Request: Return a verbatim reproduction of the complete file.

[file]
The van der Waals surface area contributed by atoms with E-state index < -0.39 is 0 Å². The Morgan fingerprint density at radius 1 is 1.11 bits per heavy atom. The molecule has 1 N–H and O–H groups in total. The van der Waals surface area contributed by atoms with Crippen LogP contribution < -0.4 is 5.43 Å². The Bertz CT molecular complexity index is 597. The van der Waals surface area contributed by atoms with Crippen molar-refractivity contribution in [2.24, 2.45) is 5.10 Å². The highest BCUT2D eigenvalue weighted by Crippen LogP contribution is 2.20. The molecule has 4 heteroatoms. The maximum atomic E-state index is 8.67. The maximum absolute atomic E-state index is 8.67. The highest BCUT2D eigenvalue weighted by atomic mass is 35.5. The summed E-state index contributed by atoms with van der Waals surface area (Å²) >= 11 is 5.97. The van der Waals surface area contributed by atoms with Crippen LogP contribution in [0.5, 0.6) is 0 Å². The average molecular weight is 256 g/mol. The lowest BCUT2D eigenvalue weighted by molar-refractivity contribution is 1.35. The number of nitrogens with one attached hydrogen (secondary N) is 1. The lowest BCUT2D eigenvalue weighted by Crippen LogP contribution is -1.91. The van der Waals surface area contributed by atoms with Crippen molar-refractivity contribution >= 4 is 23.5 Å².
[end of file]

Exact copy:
The van der Waals surface area contributed by atoms with E-state index < -0.39 is 0 Å². The Morgan fingerprint density at radius 1 is 1.11 bits per heavy atom. The molecule has 1 N–H and O–H groups in total. The van der Waals surface area contributed by atoms with Crippen LogP contribution < -0.4 is 5.43 Å². The Bertz CT molecular complexity index is 597. The van der Waals surface area contributed by atoms with Crippen molar-refractivity contribution in [2.24, 2.45) is 5.10 Å². The highest BCUT2D eigenvalue weighted by Crippen LogP contribution is 2.20. The molecule has 4 heteroatoms. The maximum atomic E-state index is 8.67. The maximum absolute atomic E-state index is 8.67. The highest BCUT2D eigenvalue weighted by atomic mass is 35.5. The summed E-state index contributed by atoms with van der Waals surface area (Å²) >= 11 is 5.97. The van der Waals surface area contributed by atoms with Crippen LogP contribution in [0.5, 0.6) is 0 Å². The average molecular weight is 256 g/mol. The lowest BCUT2D eigenvalue weighted by molar-refractivity contribution is 1.35. The number of nitrogens with one attached hydrogen (secondary N) is 1. The lowest BCUT2D eigenvalue weighted by Crippen LogP contribution is -1.91. The van der Waals surface area contributed by atoms with Crippen molar-refractivity contribution >= 4 is 23.5 Å².